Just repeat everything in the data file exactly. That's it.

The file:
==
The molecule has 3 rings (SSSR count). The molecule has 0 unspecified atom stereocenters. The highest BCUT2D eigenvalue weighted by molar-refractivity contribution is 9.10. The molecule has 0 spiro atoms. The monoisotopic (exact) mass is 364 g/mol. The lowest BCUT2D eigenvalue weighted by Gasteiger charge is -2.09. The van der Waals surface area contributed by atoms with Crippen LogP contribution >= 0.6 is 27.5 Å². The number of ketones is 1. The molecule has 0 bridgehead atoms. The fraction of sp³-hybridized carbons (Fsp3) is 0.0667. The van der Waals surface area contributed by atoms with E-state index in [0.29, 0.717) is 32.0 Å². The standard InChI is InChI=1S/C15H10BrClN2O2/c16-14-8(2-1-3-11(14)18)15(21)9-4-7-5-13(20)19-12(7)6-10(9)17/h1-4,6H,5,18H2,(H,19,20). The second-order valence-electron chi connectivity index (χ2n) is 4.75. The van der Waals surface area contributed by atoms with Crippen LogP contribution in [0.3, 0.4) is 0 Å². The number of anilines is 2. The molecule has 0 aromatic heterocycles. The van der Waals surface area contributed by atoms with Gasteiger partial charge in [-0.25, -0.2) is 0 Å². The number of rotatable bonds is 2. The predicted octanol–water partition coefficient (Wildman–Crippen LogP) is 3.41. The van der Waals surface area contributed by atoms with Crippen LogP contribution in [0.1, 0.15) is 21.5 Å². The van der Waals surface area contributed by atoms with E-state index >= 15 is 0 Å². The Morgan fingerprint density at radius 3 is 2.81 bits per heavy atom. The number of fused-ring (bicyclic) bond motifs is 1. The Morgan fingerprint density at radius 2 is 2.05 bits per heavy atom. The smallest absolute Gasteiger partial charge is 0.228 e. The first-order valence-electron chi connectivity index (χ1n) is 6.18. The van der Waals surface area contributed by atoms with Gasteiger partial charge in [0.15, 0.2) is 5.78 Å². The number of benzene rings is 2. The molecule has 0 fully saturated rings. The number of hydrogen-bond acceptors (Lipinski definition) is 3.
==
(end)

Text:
The molecule has 3 rings (SSSR count). The molecule has 0 unspecified atom stereocenters. The highest BCUT2D eigenvalue weighted by molar-refractivity contribution is 9.10. The molecule has 0 spiro atoms. The monoisotopic (exact) mass is 364 g/mol. The lowest BCUT2D eigenvalue weighted by Gasteiger charge is -2.09. The van der Waals surface area contributed by atoms with Crippen LogP contribution >= 0.6 is 27.5 Å². The number of ketones is 1. The molecule has 0 bridgehead atoms. The fraction of sp³-hybridized carbons (Fsp3) is 0.0667. The van der Waals surface area contributed by atoms with E-state index in [0.29, 0.717) is 32.0 Å². The standard InChI is InChI=1S/C15H10BrClN2O2/c16-14-8(2-1-3-11(14)18)15(21)9-4-7-5-13(20)19-12(7)6-10(9)17/h1-4,6H,5,18H2,(H,19,20). The second-order valence-electron chi connectivity index (χ2n) is 4.75. The van der Waals surface area contributed by atoms with Crippen LogP contribution in [0.3, 0.4) is 0 Å². The number of anilines is 2. The molecule has 0 aromatic heterocycles. The van der Waals surface area contributed by atoms with Gasteiger partial charge in [-0.25, -0.2) is 0 Å². The number of rotatable bonds is 2. The predicted octanol–water partition coefficient (Wildman–Crippen LogP) is 3.41. The van der Waals surface area contributed by atoms with Crippen LogP contribution in [0.1, 0.15) is 21.5 Å². The van der Waals surface area contributed by atoms with E-state index >= 15 is 0 Å². The Morgan fingerprint density at radius 3 is 2.81 bits per heavy atom. The number of fused-ring (bicyclic) bond motifs is 1. The Morgan fingerprint density at radius 2 is 2.05 bits per heavy atom. The smallest absolute Gasteiger partial charge is 0.228 e. The first-order valence-electron chi connectivity index (χ1n) is 6.18. The van der Waals surface area contributed by atoms with Gasteiger partial charge in [0.15, 0.2) is 5.78 Å². The number of benzene rings is 2. The molecule has 0 fully saturated rings. The number of hydrogen-bond acceptors (Lipinski definition) is 3.